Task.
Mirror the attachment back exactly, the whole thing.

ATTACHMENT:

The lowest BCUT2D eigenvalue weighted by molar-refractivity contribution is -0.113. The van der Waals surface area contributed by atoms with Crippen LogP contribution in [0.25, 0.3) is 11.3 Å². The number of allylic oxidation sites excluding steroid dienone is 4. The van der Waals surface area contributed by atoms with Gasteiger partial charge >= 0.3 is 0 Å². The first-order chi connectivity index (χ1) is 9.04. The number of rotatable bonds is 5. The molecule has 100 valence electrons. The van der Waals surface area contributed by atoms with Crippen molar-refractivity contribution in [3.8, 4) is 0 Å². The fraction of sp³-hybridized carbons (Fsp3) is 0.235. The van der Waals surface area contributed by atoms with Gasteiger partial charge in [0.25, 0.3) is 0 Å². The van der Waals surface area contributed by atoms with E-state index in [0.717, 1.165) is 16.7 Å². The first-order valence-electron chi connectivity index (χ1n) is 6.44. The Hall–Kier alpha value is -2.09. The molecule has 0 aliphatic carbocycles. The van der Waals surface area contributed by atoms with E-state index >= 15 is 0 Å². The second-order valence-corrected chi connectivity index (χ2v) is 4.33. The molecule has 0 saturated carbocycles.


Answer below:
The lowest BCUT2D eigenvalue weighted by molar-refractivity contribution is -0.113. The van der Waals surface area contributed by atoms with Crippen LogP contribution in [0.25, 0.3) is 11.3 Å². The number of allylic oxidation sites excluding steroid dienone is 4. The van der Waals surface area contributed by atoms with Gasteiger partial charge >= 0.3 is 0 Å². The first-order chi connectivity index (χ1) is 9.04. The number of rotatable bonds is 5. The molecule has 100 valence electrons. The van der Waals surface area contributed by atoms with Crippen molar-refractivity contribution in [3.8, 4) is 0 Å². The fraction of sp³-hybridized carbons (Fsp3) is 0.235. The van der Waals surface area contributed by atoms with Gasteiger partial charge in [0.25, 0.3) is 0 Å². The van der Waals surface area contributed by atoms with E-state index in [0.717, 1.165) is 16.7 Å². The first-order valence-electron chi connectivity index (χ1n) is 6.44. The Hall–Kier alpha value is -2.09. The molecule has 0 aliphatic carbocycles. The van der Waals surface area contributed by atoms with E-state index >= 15 is 0 Å². The second-order valence-corrected chi connectivity index (χ2v) is 4.33. The molecule has 0 saturated carbocycles.